The Pagan structures were mostly destroyed during the XIX century Russian colonial wars in the Caucasus and the subsequent Chechen wars of the 1990’s. Their remains can be seen especially in the Nakh settlements of Chechnya and Ingushetia and also throughout today’s North Ossetia.

Dargavs pagan necropolis from North Ossetia

“City of the dead” pagan necropolis in Argun region, Chechnya. The tower’s role was to “guard over the dead”

Egikal was once the largest Vainakh settlement, a cultural and economic center of the region. The towers have visible pagan petrographs.


Islamic extremism


Chechen female terrorist in Moscow during the 2002 theater siege

Chechen female terrorist in Moscow during the 2002 theater siege


Czarist Russia conquered the previously independent Muslim peoples in the 19th century and forcibly incorporated them into the Russian Empire. The Soviet government repressed all forms of religion, creating an ideological void that Islamists exploited following the Soviet Union’s collapse.

The two Russian wars, which began out of nationalist and separatist aspirations, eventually took on a religious element as well.  Difficult social and economic conditions, two brutal wars and the abandonment of the Caucasian region by international communities further encouraged the turn to radical Islam, despite the fact that the region practices a moderate type of Islam (Sufi Islam).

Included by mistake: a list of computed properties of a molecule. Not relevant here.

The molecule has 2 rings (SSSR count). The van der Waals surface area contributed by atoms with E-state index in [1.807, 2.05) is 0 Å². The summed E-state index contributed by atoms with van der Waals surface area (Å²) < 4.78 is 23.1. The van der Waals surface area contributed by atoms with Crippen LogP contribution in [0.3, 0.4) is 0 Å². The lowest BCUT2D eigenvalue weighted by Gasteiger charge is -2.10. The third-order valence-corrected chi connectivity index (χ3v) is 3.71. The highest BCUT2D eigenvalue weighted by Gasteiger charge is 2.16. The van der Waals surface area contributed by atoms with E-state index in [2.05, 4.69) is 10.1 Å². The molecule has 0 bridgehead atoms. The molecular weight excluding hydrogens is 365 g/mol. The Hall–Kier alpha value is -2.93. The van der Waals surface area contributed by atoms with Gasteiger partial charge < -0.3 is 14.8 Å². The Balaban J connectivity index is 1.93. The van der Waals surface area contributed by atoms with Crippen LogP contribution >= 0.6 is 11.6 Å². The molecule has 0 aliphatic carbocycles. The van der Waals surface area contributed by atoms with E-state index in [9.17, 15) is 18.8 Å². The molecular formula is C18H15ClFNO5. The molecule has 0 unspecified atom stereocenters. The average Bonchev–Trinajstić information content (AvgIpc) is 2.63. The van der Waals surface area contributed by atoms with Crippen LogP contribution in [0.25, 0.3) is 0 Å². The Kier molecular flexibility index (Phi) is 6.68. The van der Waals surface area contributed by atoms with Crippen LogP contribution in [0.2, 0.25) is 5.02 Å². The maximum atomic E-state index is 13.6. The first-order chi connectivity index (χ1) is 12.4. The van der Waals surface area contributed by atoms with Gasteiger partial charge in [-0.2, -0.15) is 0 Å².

After 1996 when the first war was over and Chechnya was declared independent, the islamization of the Chechen ethnic group began through the penetration of Islamic fundamentalist movements  from Saudi Arabia and Turkey. Aslan Maskhadov – the elected president of independent Chechnya, known to be a moderate leader – put an interdiction on the wahhabist ideology but lost the control over the situation, given that the country was weakened by war and lacked any type of support in its post-war reconstruction.

Former Chechen minister Ilyas Akhmadov described in his book “The Chechen struggle: Independence won and lost” the Islamization of a secular republic of Chechnya once the foreign fighters started arriving during the second Chechen-Russian war.

He explained that during the short-lived independence of mid-1990’s, the democratically elected president Maskhadov tried the impossible task of pleasing all sides, including the radical Islamic opponents who represented a minority but nevertheless, were constantly interfering in all issues.